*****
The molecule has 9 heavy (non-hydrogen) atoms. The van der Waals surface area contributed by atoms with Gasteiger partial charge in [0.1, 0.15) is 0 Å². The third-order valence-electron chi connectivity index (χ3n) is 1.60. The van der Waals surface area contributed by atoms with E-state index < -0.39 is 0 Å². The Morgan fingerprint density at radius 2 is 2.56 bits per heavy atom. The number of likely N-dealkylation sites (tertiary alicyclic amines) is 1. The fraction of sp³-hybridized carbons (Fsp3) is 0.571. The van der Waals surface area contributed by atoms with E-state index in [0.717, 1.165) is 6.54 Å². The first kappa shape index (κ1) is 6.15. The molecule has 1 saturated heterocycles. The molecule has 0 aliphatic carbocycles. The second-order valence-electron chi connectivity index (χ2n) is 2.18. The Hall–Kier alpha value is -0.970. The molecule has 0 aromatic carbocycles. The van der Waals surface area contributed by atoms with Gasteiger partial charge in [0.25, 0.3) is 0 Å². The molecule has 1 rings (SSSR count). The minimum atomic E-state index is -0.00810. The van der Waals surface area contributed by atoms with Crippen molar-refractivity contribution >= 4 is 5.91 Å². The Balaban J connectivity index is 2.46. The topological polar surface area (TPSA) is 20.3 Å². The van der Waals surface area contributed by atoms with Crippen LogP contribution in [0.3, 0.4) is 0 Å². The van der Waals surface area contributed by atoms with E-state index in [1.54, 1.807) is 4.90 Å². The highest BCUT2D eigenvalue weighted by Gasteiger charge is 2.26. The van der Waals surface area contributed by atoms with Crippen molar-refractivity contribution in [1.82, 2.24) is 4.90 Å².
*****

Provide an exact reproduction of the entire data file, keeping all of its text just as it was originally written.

The molecule has 9 heavy (non-hydrogen) atoms. The van der Waals surface area contributed by atoms with Gasteiger partial charge in [0.1, 0.15) is 0 Å². The third-order valence-electron chi connectivity index (χ3n) is 1.60. The van der Waals surface area contributed by atoms with E-state index < -0.39 is 0 Å². The Morgan fingerprint density at radius 2 is 2.56 bits per heavy atom. The number of likely N-dealkylation sites (tertiary alicyclic amines) is 1. The fraction of sp³-hybridized carbons (Fsp3) is 0.571. The van der Waals surface area contributed by atoms with E-state index in [0.717, 1.165) is 6.54 Å². The first kappa shape index (κ1) is 6.15. The molecule has 1 saturated heterocycles. The molecule has 0 aliphatic carbocycles. The second-order valence-electron chi connectivity index (χ2n) is 2.18. The Hall–Kier alpha value is -0.970. The molecule has 0 aromatic carbocycles. The van der Waals surface area contributed by atoms with Gasteiger partial charge in [0.25, 0.3) is 0 Å². The molecule has 1 rings (SSSR count). The minimum atomic E-state index is -0.00810. The van der Waals surface area contributed by atoms with Crippen molar-refractivity contribution >= 4 is 5.91 Å². The Balaban J connectivity index is 2.46. The topological polar surface area (TPSA) is 20.3 Å². The van der Waals surface area contributed by atoms with Crippen LogP contribution in [0.3, 0.4) is 0 Å². The van der Waals surface area contributed by atoms with E-state index in [1.54, 1.807) is 4.90 Å². The highest BCUT2D eigenvalue weighted by Gasteiger charge is 2.26. The van der Waals surface area contributed by atoms with Crippen molar-refractivity contribution in [1.82, 2.24) is 4.90 Å².